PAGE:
Quotation of the Week: Impressions of Ireland

This week’s quotation is provided by Sydney Owenson/Lady Morgan’s The Wild Irish Girl: A National Tale  (1806). Fed up with his son Horatio’s  feckless behaviour, The Earl of M dispatches him to Connaught where he hopes he will focus on his legal studies. Upon his arrival in Dublin, Horatio writes a letter to a friend to share his initial impressions of Ireland… “…I feel the…

A Thrilling Dublin Tale of Shapeless Terror

This week, we’ve decided to reproduce a tale of Dublin haunting from one of the best ghost-story writers of the Victorian era, Joseph Sheridan Le Fanu (1814-1873). His tale of terror, An Account of Some Strange Disturbances in Aungier Street was originally published in Volume 42 of the Dublin University Magazine in December 1853. The version here comes from Project Gutenberg’s digitisation…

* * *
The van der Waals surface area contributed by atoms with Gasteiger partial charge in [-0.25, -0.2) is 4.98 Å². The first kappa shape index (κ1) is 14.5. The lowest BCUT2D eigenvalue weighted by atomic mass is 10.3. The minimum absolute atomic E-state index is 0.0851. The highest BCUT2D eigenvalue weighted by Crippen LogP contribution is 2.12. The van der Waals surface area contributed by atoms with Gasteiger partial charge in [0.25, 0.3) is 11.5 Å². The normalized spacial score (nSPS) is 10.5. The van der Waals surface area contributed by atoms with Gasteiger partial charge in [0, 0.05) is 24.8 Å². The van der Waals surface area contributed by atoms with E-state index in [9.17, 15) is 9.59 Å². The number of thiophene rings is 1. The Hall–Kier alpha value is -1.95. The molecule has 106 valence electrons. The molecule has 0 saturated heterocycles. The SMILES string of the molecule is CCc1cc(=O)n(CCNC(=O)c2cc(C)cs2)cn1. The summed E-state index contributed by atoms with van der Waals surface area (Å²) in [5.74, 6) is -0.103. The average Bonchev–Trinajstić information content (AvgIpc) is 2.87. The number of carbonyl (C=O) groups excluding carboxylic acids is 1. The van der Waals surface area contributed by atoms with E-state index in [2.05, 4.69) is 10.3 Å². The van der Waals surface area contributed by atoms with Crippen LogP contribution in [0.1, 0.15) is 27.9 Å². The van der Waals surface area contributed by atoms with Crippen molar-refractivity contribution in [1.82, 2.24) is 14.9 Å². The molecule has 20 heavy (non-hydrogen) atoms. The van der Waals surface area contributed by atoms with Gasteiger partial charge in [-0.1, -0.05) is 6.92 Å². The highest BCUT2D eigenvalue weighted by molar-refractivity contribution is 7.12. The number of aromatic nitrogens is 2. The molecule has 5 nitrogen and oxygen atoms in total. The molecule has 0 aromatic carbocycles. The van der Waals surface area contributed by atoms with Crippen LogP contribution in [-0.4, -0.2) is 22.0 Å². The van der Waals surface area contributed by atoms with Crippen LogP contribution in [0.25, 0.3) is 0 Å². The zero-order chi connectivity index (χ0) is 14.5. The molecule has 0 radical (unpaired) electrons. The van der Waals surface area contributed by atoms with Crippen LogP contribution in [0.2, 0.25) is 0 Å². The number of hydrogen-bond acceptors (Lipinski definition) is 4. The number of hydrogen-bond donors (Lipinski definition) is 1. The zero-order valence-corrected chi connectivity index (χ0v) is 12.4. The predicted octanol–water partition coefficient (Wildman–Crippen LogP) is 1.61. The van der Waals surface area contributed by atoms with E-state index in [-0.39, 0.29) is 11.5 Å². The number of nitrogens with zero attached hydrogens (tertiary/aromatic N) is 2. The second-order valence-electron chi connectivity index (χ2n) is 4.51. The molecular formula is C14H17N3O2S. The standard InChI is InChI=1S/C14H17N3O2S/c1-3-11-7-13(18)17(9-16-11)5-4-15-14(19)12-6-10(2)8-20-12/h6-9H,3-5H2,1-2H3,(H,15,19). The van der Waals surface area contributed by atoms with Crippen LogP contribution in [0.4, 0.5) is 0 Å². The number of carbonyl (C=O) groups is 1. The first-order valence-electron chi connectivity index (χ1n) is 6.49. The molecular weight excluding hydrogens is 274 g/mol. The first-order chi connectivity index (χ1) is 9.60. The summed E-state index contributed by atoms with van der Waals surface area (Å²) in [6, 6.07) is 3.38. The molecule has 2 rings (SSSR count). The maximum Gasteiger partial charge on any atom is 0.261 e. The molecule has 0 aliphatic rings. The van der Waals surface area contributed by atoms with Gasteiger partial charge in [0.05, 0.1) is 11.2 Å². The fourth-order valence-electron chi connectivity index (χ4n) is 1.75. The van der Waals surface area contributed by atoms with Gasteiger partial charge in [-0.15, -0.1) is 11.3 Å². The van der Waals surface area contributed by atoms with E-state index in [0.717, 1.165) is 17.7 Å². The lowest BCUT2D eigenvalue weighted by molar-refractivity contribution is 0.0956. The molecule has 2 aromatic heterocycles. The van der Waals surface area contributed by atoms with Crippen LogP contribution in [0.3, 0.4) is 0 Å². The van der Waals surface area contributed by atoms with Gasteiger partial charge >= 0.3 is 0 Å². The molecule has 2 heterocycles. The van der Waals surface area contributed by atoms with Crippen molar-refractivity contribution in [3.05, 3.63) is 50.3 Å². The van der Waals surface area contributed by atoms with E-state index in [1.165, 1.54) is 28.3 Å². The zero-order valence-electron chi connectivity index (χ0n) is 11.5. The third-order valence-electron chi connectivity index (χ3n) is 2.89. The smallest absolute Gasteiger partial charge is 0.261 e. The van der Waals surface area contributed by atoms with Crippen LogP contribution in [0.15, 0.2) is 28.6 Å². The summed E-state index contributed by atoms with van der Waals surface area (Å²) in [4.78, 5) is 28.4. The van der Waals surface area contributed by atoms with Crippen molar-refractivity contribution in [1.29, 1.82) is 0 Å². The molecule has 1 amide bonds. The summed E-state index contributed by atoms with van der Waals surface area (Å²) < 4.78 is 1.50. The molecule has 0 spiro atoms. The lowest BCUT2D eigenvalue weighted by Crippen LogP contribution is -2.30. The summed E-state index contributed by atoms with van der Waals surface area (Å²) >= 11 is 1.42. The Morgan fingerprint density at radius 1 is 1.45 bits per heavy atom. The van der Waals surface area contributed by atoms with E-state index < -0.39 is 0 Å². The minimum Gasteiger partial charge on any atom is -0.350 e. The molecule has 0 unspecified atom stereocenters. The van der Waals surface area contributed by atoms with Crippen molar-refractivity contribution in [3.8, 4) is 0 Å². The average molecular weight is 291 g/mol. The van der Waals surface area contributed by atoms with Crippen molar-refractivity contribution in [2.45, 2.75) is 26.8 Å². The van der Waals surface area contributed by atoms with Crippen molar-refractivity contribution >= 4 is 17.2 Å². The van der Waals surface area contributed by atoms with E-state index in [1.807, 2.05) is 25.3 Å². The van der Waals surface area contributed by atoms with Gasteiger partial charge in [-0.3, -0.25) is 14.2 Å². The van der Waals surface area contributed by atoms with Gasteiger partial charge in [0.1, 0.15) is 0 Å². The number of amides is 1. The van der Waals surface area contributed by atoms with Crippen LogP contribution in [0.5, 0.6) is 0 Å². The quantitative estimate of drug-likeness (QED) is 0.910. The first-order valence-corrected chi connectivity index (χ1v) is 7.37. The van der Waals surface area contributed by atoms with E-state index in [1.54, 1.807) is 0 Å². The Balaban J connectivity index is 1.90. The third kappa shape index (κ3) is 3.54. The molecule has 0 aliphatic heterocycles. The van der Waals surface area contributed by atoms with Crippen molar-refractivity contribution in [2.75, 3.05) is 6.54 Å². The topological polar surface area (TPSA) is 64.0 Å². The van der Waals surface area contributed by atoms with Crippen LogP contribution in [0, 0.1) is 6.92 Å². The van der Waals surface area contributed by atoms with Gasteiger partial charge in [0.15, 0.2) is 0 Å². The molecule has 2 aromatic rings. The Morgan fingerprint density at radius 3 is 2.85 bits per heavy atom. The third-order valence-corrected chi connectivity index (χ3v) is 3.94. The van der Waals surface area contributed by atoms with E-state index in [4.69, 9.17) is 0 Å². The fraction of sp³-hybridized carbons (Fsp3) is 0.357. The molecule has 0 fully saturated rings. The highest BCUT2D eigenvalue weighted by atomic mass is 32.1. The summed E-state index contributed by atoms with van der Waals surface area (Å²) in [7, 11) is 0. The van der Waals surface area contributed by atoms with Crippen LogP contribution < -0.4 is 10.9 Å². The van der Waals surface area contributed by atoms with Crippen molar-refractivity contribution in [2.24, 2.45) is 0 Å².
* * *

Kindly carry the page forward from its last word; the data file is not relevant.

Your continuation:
Image of the Week: Clongowes College in 1898

In Portrait of the Artist as a Young Man (1916), Stephen Dedalus recalls his schooldays, spent at the boarding school Clongowes Wood College: It would be better to be in the study hall than out there in the cold. The sky was pale and cold but there were lights in the castle. He wondered from…

Then and Now: the delights of Lucan

Browsing the British Library Labs images corpus for works on the subject of Ireland, I came across this familiar-looking image: This is an ad from the 1892 guidebook Visit Ireland, from Irish Tourist Development (an early Bord Failte?) and compiled by F. W. Crossley.  (You can see the other images from this work here.)  There’s…

Out for a jaunt

Around the turn of the 19th century, if you wanted to get around in Ireland, it seems that a jaunting-car was the main way to go.  These light two-wheeled carriages (which come in “inside” and “outside” varieties) make a number of appearances in our novel collection, and can also be found illustrating a number of…